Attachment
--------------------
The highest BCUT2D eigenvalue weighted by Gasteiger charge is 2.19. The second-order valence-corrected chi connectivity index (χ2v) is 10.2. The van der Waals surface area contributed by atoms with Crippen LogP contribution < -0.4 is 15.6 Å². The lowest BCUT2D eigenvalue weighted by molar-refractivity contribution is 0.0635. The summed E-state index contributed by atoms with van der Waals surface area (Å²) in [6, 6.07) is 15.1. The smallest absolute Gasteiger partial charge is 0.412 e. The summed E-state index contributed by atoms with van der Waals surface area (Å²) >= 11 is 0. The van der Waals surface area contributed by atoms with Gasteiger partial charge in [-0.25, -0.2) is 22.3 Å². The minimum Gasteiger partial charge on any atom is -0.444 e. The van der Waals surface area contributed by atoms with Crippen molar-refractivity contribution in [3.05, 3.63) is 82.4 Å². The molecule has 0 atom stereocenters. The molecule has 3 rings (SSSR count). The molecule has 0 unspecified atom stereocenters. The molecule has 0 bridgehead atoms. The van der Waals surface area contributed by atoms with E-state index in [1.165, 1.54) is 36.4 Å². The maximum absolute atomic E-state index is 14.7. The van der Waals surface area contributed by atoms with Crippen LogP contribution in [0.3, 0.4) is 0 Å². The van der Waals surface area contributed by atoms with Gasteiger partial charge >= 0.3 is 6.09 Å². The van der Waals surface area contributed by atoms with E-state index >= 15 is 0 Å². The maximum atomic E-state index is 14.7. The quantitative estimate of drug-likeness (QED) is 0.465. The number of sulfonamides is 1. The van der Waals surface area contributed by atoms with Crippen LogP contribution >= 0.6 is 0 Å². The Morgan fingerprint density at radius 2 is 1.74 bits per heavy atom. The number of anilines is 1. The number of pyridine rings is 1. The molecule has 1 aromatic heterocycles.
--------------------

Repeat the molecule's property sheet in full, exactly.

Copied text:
The highest BCUT2D eigenvalue weighted by Gasteiger charge is 2.19. The second-order valence-corrected chi connectivity index (χ2v) is 10.2. The van der Waals surface area contributed by atoms with Crippen LogP contribution < -0.4 is 15.6 Å². The lowest BCUT2D eigenvalue weighted by molar-refractivity contribution is 0.0635. The summed E-state index contributed by atoms with van der Waals surface area (Å²) in [6, 6.07) is 15.1. The smallest absolute Gasteiger partial charge is 0.412 e. The summed E-state index contributed by atoms with van der Waals surface area (Å²) >= 11 is 0. The van der Waals surface area contributed by atoms with Gasteiger partial charge in [-0.25, -0.2) is 22.3 Å². The minimum Gasteiger partial charge on any atom is -0.444 e. The van der Waals surface area contributed by atoms with Crippen molar-refractivity contribution in [3.05, 3.63) is 82.4 Å². The molecule has 0 atom stereocenters. The molecule has 3 rings (SSSR count). The molecule has 0 unspecified atom stereocenters. The molecule has 0 bridgehead atoms. The van der Waals surface area contributed by atoms with E-state index in [1.165, 1.54) is 36.4 Å². The maximum absolute atomic E-state index is 14.7. The van der Waals surface area contributed by atoms with Crippen LogP contribution in [0.3, 0.4) is 0 Å². The van der Waals surface area contributed by atoms with Gasteiger partial charge >= 0.3 is 6.09 Å². The van der Waals surface area contributed by atoms with E-state index >= 15 is 0 Å². The maximum atomic E-state index is 14.7. The quantitative estimate of drug-likeness (QED) is 0.465. The number of sulfonamides is 1. The van der Waals surface area contributed by atoms with Crippen LogP contribution >= 0.6 is 0 Å². The Morgan fingerprint density at radius 2 is 1.74 bits per heavy atom. The number of anilines is 1. The number of pyridine rings is 1. The molecule has 1 aromatic heterocycles.